|Garen, David - NRCS|
Submitted to: Journal of Hydrology
Publication Type: Peer Reviewed Journal
Publication Acceptance Date: March 15, 2005
Publication Date: December 15, 2005
Citation: Garen, D.C., Marks, D. 2005. Spatially distributed energy balance snowmelt modelling in a mountainous river basin: Estimated of inputs and verification of model results. Journal of Hydrology, 315:126-153 Interpretive Summary: An uncalibrated, physically-based snowmelt model coupled to a hydrologic model has been applied to the Boise River basin (2150 km2), ID, USA, to simulate the accumulation and melt of the snowpack, and streamflow from the basin for the years 1998–2000. The results were verified in terms of both snow water equivalent (SWE) and depth at several NRCS Snotel sites within the basin, against a time-series of satellite-derived snow covered area (SCA) images, and against measured stream discharge from the basin. The close agreement between simulated and measured data showed that it is possible to accurately simulate both the accumulation and melting of the seasonal snowcover over a large basin. The snowmelt model was coupled to a hydrologic model so that the distributed input of meltwater could be used to estimate streamflow from the basin, which closely matched measured streamflow for all three years. This research demonstrates that uncalibrated, physically-based hydrologic models can be applied to large basins to improve forecasts of water supplies in the intermountain western US. The models used in this study will be the foundation of the next generation of water supply forecasting models used by resource management agencies such as NRCS.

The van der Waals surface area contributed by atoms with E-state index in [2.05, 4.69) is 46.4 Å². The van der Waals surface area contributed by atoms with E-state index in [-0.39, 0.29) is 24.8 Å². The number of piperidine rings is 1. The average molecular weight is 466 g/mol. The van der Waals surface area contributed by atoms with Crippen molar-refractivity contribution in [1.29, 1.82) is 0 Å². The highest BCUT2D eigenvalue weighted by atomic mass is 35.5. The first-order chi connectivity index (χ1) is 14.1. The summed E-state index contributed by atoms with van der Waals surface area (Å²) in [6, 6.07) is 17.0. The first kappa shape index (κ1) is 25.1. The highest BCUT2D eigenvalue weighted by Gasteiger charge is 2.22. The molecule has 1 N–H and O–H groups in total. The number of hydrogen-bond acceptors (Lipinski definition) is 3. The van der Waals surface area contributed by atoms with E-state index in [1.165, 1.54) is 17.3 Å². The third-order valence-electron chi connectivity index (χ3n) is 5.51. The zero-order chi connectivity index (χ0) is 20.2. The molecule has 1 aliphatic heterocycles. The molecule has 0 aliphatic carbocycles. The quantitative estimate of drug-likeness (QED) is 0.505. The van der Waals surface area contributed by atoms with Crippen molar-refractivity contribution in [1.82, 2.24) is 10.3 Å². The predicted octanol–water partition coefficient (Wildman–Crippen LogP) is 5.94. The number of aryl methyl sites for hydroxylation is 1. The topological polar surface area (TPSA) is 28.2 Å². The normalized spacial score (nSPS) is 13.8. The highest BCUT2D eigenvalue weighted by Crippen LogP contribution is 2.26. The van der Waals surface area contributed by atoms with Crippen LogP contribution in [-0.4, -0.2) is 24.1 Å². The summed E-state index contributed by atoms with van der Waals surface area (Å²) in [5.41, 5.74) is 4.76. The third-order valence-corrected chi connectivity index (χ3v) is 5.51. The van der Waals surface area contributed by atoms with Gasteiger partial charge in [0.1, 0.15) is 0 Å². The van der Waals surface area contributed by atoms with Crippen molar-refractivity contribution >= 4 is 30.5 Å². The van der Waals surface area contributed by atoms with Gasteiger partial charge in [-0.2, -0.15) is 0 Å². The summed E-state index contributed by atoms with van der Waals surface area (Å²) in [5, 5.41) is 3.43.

Technical Abstract: A spatially distributed energy balance snowmelt model has been applied to a 2150 km2 drainage basin in the Boise River, ID, USA, to simulate the accumulation and melt of the snowpack for the years 1998–2000. The simulation was run at a 3 h time step and a spatial resolution of 250 m. Spatial field time series of meteorological input data were obtained using various spatial interpolation and simulation methods. The variables include precipitation, air temperature, dew point temperature, wind speed, and solar and thermal radiation. The goal was to use readily available data and relatively straightforward, yet physically meaningful, methods to develop the spatial fields. With these meteorological fields as input, the simulated fields of snow water equivalent, snow depth, and snow covered area reproduce observations very well. The simulated snowmelt fields are also used as input to a spatially distributed hydrologic model to estimate streamflow. This gives an additional verification of the snowmelt modelling results as well as provides a linkage of the two models to generate hydrographs for water management information. This project is a demonstration of spatially distributed energy balance snowmelt modelling in a large mountainous catchment using data from existing meteorological networks. This capability then suggests the potential for developing new spatial hydrologic informational products and the possibility of improving the accuracy of the prediction of hydrologic processes for water and natural resources management.